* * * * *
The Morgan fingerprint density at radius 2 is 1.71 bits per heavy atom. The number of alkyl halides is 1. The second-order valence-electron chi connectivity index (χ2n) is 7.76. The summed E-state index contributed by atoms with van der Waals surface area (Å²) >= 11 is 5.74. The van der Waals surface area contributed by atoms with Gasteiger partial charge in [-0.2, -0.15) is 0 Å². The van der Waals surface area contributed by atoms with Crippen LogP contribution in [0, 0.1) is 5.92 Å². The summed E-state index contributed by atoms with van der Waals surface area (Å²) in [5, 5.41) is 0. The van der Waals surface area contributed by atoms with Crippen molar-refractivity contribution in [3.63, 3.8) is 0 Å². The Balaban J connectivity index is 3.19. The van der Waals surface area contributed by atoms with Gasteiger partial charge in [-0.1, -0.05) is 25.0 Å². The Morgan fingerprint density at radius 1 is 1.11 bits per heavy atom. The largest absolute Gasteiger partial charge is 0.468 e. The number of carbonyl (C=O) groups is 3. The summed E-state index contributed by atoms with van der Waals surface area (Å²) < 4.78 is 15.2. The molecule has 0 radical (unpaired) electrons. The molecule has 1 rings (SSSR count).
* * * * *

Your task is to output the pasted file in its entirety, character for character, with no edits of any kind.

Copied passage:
The Morgan fingerprint density at radius 2 is 1.71 bits per heavy atom. The number of alkyl halides is 1. The second-order valence-electron chi connectivity index (χ2n) is 7.76. The summed E-state index contributed by atoms with van der Waals surface area (Å²) >= 11 is 5.74. The van der Waals surface area contributed by atoms with Gasteiger partial charge in [-0.2, -0.15) is 0 Å². The van der Waals surface area contributed by atoms with Crippen LogP contribution in [0, 0.1) is 5.92 Å². The summed E-state index contributed by atoms with van der Waals surface area (Å²) in [5, 5.41) is 0. The van der Waals surface area contributed by atoms with Crippen molar-refractivity contribution in [3.63, 3.8) is 0 Å². The Balaban J connectivity index is 3.19. The van der Waals surface area contributed by atoms with Gasteiger partial charge in [-0.1, -0.05) is 25.0 Å². The Morgan fingerprint density at radius 1 is 1.11 bits per heavy atom. The largest absolute Gasteiger partial charge is 0.468 e. The number of carbonyl (C=O) groups is 3. The summed E-state index contributed by atoms with van der Waals surface area (Å²) < 4.78 is 15.2. The molecule has 0 radical (unpaired) electrons. The molecule has 1 rings (SSSR count).